section of a for statement’s header is the body of the for statement and
the other expressions in the header
– A method or field’s scope is the entire body of the class
• Any block may contain variable declarations
• If a local variable or parameter in a method has the same name as a field of
the class, the field is “hidden” until the block terminates execution—this is
called shadowing
37
Scope of Declarations cont
A compilation error occurs when a local variable is declared more than
once in a method
Use different names for fields and local variables to help prevent
subtle logic errors that occur when a method is called and a local
variable of the method shadows a field of the same name in the class
38
1
// Fig. 6.11: Scope.java
2
// Scope class demonstrates field and local variable scopes.
3
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public class Scope
5
{
6
// field that is accessible to all methods of this class
7
private int x = 1;
Scope.java
(1 of 2)
8
9
// method begin creates and initializes local variable x
10
// and calls methods useLocalVariable and useField
11
public void begin()
12
{
13
Shadows field x
int x = 5; // method's local variable x shadows field x
14
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System.out.printf( "local x in method begin is %d\n", x );
16
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useLocalVariable(); // useLocalVariable has local x
18
useField(); // useField uses class Scope's field x
19
useLocalVariable(); // useLocalVariable reinitializes local x
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useField(); // class Scope's field x retains its value
Display value of
local variable x
39
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System.out.printf( "\nlocal x in method begin is %d\n", x );
} // end method begin
24
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// create and initialize local variable x during each call
26
public void useLocalVariable()
27
{
28
Shadows field x
int x = 25; // initialized each time useLocalVariable is called
Scope.java
(2 of 2)
29
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System.out.printf(
31
"\nlocal x on entering method useLocalVariable is %d\n", x );
32
++x; // modifies this method's local variable x
33
System.out.printf(
34
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"local x before exiting method useLocalVariable is %d\n", x );
Display value of
local variable x
} // end method useLocalVariable
36
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// modify class Scope's field x during each call
38
public void useField()
39
{
40
41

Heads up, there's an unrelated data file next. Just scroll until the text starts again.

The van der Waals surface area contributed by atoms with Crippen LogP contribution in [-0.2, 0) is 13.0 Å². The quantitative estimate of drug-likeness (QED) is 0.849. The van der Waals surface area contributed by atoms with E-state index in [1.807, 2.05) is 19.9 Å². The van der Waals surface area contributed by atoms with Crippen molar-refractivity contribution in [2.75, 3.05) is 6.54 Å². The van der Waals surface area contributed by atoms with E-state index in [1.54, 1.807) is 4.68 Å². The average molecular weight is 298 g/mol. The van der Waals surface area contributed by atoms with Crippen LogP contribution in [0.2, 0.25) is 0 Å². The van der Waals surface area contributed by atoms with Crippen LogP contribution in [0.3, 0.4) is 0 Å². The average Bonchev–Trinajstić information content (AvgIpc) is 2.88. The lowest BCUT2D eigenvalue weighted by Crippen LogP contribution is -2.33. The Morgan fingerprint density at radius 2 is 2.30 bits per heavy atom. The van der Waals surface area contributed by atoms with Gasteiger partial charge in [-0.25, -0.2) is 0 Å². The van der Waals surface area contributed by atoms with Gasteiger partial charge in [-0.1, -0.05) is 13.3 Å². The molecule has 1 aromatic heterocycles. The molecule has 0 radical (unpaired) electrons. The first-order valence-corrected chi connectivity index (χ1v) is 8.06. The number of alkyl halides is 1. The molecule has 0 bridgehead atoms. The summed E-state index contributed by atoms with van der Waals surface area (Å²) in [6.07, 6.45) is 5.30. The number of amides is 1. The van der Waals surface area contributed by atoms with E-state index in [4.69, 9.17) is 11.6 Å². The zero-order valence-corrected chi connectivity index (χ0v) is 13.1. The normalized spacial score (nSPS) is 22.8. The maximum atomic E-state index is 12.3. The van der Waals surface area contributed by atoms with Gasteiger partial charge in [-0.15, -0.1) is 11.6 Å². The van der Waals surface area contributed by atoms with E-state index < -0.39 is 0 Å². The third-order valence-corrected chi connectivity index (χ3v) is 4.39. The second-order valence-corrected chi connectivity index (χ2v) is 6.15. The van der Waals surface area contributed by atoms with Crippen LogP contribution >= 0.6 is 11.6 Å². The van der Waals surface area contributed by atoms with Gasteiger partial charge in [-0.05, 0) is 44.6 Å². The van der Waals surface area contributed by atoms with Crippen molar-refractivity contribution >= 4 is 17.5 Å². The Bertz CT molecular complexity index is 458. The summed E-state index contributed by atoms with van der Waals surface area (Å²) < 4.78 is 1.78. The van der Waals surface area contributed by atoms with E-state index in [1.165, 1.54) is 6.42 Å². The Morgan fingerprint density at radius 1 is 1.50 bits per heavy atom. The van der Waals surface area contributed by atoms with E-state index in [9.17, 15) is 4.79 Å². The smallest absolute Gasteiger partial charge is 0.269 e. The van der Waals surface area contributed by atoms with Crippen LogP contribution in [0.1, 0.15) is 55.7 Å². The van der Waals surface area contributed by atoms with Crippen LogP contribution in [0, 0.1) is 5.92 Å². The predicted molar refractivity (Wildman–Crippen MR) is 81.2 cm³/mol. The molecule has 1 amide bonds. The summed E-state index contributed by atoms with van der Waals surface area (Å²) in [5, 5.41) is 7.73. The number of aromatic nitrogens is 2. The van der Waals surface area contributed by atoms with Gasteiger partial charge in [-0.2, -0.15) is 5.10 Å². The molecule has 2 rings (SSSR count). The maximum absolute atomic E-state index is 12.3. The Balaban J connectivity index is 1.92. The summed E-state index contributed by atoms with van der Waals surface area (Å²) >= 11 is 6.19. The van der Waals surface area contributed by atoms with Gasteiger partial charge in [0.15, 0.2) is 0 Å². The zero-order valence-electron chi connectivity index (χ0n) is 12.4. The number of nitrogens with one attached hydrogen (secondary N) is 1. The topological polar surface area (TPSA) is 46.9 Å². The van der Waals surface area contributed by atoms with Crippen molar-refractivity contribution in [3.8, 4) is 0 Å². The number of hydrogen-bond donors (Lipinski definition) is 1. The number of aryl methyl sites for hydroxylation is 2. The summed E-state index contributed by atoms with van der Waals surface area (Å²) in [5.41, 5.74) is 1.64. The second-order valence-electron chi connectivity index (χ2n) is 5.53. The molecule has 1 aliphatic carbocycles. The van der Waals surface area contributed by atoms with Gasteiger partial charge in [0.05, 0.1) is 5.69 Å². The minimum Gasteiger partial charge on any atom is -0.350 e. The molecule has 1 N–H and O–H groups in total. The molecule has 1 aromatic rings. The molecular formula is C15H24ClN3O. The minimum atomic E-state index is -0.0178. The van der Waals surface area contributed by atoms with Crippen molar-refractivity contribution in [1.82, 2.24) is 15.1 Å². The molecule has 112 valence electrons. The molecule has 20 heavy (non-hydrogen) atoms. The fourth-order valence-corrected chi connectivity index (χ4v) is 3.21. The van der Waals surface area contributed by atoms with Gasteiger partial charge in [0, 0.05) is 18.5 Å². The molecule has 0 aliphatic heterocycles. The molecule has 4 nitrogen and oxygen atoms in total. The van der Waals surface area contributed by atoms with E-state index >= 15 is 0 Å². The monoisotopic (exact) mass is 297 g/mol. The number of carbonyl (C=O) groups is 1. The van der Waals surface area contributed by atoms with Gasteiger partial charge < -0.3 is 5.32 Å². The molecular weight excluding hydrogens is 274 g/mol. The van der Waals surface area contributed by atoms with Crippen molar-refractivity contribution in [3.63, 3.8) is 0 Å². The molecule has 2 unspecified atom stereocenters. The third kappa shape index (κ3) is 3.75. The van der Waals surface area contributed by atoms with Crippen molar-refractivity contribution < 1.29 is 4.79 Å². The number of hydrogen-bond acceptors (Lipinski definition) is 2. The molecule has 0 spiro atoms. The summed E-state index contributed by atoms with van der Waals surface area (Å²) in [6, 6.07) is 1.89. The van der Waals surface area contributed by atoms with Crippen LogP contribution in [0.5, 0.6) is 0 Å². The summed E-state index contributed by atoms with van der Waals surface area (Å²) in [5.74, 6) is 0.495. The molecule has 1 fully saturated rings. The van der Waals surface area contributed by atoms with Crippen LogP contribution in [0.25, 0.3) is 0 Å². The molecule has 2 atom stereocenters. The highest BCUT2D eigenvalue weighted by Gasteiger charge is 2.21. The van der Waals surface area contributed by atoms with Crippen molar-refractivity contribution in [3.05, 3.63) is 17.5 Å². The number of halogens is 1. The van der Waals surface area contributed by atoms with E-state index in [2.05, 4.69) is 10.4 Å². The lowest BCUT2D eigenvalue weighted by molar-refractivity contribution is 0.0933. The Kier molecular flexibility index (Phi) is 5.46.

System.out.printf(
"\nfield x on entering method useField is %d\n", x );
42
x *= 10; // modifies class Scope's field x
43
System.out.printf(
44
45
Display value of
field x
"field x before exiting method useField is %d\n", x );
} // end method useField
46 } // end class Scope
40
1
// Fig. 6.12: ScopeTest.java
2
// Application to test class Scope.
3
4
public class ScopeTest
5
{
6
// application starting point
7
public static void main( String args[] )
8
{
9
Scope testScope = new Scope();
10
testScope.begin();
11
} // end main
12 } // end class ScopeTest
local x in method begin is 5
local x on entering method useLocalVariable is 25
local x before exiting method useLocalVariable is 26
field x on entering method useField is 1
field x before exiting method useField is 10
local x on entering method useLocalVariable is 25
local x before exiting method useLocalVariable is 26
field x on entering method useField is 10
field x before exiting method useField is 100
local x in method begin is 5
ScopeTest.java
41
Method Overloading
Methods of the same name declared in the same class
Must have different sets of parameters
• Compiler selects the appropriate method to call by examining the
number, types and order of the arguments in the call
• Used to create several methods with the same name that perform
the same or similar tasks, but on different types or different numbers
of arguments
42
Method Overloading (cont)
• Distinguishing Between Overloaded Methods
– The compiler distinguishes overloaded methods by their
signatures —the methods’ names and the number, types and
order of their parameters.
• Return types of overloaded methods
– Method calls cannot be distinguished by return type
• Overloaded methods can have different return types if the methods
have different parameter lists.
• Overloaded methods need not have the same number of
parameters.
43
Method overloading (more)
import java.io.*;
public class MethodOverloading {
public static void main(String[] args) {
}
public void method1(int x, float y) {};
public void method1(int x) {};
public void method1(int x, int z, float y) {};
/* illegal */